Nationalism India/Pakistan and Quebec/Canada

by Monique Amelinckx on April 2, 2014 - 9:45pm

Nationalism is made up of many values for the people living in a society.  In history, we can see famous identities who based themselves on nationalism for example, Adolf Hitler the Nazi leader in Germany who was an extremist nationalist.  Nationalism is characterized by people of “communities [who] share a special cultural proximity to each other.  By speaking the same language and sharing customs and traditions, the members of these communities are typically closer to one another in various ways than they are those who don’t share the culture” (Miscevic).  We can see strong nationalism in India/Pakistan, and Quebec/Canada.   In one hand, in India, Hindu and Muslim societies have a strong nationalism and they disagree in various things concerning the nation.   Therefore, Jinnah proposes the foundation of Pakistan: a country for the Muslims.  In this case, division of the two nations favors the country because they are better off each other.  In the other hand, Quebec makes proof of a stronger nationalism than Canada.  However, their separation is not a necessity because they are “content to live together in one country under one constitution, without fear of losing their nationality and their distinctive cultures” (Ambedkar).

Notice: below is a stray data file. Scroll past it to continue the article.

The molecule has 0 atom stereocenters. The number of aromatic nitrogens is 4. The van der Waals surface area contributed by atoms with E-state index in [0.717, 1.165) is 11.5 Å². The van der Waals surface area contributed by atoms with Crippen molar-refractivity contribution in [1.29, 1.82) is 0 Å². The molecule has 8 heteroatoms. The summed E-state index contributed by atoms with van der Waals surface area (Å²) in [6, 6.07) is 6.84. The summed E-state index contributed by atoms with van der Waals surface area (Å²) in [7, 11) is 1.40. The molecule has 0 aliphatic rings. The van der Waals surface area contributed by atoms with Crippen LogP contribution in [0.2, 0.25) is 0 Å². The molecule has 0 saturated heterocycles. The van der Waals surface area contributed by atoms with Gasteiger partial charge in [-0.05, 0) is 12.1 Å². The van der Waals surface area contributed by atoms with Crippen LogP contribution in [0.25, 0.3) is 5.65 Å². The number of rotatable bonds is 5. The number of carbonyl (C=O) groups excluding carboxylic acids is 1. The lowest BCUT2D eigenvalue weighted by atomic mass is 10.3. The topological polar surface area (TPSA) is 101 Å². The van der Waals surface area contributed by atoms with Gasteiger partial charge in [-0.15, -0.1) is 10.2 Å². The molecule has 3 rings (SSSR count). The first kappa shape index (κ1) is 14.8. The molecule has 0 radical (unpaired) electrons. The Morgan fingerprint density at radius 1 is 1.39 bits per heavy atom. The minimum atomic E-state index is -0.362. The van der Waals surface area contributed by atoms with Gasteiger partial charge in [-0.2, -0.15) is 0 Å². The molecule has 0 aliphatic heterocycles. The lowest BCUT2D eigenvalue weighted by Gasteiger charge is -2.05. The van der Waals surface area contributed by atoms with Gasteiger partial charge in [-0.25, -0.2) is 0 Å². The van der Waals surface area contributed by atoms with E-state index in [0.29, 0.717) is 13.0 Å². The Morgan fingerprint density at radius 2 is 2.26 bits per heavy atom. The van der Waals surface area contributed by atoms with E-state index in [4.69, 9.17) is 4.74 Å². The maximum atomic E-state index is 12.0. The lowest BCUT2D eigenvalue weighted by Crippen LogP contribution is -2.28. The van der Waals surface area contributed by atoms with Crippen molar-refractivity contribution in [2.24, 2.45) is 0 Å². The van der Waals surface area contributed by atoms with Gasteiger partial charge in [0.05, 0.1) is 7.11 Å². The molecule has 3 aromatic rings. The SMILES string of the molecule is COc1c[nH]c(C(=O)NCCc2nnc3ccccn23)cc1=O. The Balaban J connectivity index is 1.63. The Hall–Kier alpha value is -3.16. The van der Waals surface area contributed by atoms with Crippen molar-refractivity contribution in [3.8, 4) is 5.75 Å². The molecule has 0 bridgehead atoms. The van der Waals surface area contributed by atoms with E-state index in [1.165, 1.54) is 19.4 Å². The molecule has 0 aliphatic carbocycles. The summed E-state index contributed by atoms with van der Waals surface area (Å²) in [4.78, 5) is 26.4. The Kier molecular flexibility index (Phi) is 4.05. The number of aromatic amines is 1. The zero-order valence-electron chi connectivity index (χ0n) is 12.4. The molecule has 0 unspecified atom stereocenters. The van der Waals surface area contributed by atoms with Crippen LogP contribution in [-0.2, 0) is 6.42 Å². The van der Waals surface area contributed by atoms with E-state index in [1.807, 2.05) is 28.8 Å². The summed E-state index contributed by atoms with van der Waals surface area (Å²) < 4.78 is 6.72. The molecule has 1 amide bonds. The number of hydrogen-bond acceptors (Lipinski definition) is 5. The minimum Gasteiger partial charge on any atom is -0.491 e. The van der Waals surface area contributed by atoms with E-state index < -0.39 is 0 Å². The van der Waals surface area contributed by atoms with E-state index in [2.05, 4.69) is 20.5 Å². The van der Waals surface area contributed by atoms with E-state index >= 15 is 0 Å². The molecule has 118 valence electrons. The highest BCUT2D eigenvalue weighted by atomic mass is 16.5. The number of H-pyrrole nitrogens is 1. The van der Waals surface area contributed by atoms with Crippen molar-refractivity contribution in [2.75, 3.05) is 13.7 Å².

Works cited:

Miscevic, Nenad, “Nationalism”, The Stanford Encyclopedia pf Philosophy (Summer 2010 Edition), Edward N. Zalta (ed.), URL = <>.

B.R. Ambedkar, Part V in Chapter XIII in Part V, “Pakistan or the Partition of India”., URL = <



I like how you compared nationalism with Hitler, it shows that this concept is popular in several countries. I agree with what you said in your post, however, I would like to add that the problem of the minorities did contribute to the spread of nationalism in both countries in addition to the difference between both cultures. Indeed, minorities did feared to be ruled by the majority, therefore, to separate from India/Canada represented an opportunity to escape from it.